It seems strange that such a hyper-evolved species would think of themselves in such rigidly gendered terms. If Q wants an infusion of human DNA into the Q Continuum, why not approach Jean-Luc Picard? After all, Q stumbled into Janeway by accident in Death Wish, but has treated Picard as the epitome of humanity’s potential.

A confederate of dunces.

A more perfect union.

It is worth pausing to parse Q’s plan to introduce human DNA into the Continuum in the hope of bringing peace and stability. In some ways, this represents the logical endpoint of his character arc as it began in Encounter at Farpoint, a reversal of his accusation that mankind was a “dangerous, savage, child race.” It is in many ways a logical Gene Roddenberry outcome, one that plays upon the idea that mankind are inherently special and wonderful, and that they hold the potential to build a utopian society within their biological make-up. Q seems have bought into that.

In Roddenberry’s vision of Star Trek, mankind are repeatedly presented as a hyper-evolved species. The Star Trek franchise seems to take this suggestion at face value, often avoiding tough questions about how exactly mankind transitioned from horrors like the Third World War or the Eugenics Wars into the utopian society depicted in the franchise. At times, it can seem like the invention of the replicator was all that it took to unlock mankind’s potential, rather than any growth or evolution as a society.

Heal thyself.

Heal thyself.

The Q and the Grey rejects this idea that humanity are inherently special and unique in the cosmos by some genetic accident. “Those best qualities of humanity you talked about aren’t a simple matter of genetics,” Janeway states. “Love, conscience, compassion. They’re attributes that mankind has developed over centuries. Values that have passed from one generation to the next, taught by parents to their children.” The key point is that mankind are not special because of some innate quality or biological fluke. Mankind are better because they worked hard to be better.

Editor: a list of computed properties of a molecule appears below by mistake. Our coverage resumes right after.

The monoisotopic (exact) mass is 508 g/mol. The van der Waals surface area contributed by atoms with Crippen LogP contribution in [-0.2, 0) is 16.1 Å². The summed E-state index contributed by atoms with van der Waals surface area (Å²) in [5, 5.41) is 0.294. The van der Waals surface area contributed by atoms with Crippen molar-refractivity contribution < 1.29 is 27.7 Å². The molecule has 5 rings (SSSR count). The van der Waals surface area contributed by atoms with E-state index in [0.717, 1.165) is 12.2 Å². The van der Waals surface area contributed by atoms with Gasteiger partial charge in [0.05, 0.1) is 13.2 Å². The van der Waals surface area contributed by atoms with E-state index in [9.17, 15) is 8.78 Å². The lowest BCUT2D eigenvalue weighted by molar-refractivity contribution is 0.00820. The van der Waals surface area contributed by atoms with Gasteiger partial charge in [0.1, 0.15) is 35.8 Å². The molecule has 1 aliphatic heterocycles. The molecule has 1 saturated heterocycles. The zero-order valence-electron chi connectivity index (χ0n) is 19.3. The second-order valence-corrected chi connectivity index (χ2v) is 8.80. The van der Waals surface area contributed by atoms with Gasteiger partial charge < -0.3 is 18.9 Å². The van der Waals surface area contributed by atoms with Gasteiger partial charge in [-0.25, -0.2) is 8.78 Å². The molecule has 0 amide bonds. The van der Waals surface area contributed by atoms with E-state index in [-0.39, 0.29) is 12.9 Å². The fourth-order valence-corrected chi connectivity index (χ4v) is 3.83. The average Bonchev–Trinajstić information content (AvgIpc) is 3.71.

This is perhaps the strongest single element of The Q and the Grey. A stronger episode would build to that thematic point, and treat it as conclusion to the arc that began when Q put Picard on trial back in Encounter at Farpoint. It is an approach that very much reverses some of the more uncomfortable storytelling choices of the first two seasons of The Next Generation, but which offers a very tangible sense of mankind’s potential. It is a very Star Trek sentiment. Unfortunately, The Q and the Grey is much more interested in Q creepily hitting on Janeway.

"When you’re an omnipotent god-like entity, they let you do it. You can do anything."

“When you’re an omnipotent god-like entity, they let you do it. You can do anything.”

There is something disconcerting in the way that The Q and the Grey pitches itself as a weird romantic comedy and positions Q as a love pest rather than a sexual harasser. Q’s repeated attempts to seduce Janeway are treated as comedy, even when they veer into emotional manipulation. However, there is no way of getting around the sheer power imbalance that exists between Janeway and Q. He can let himself into her quarters unannounced. He can take away everything that she has with a wave of his hand. He can undress her at a thought.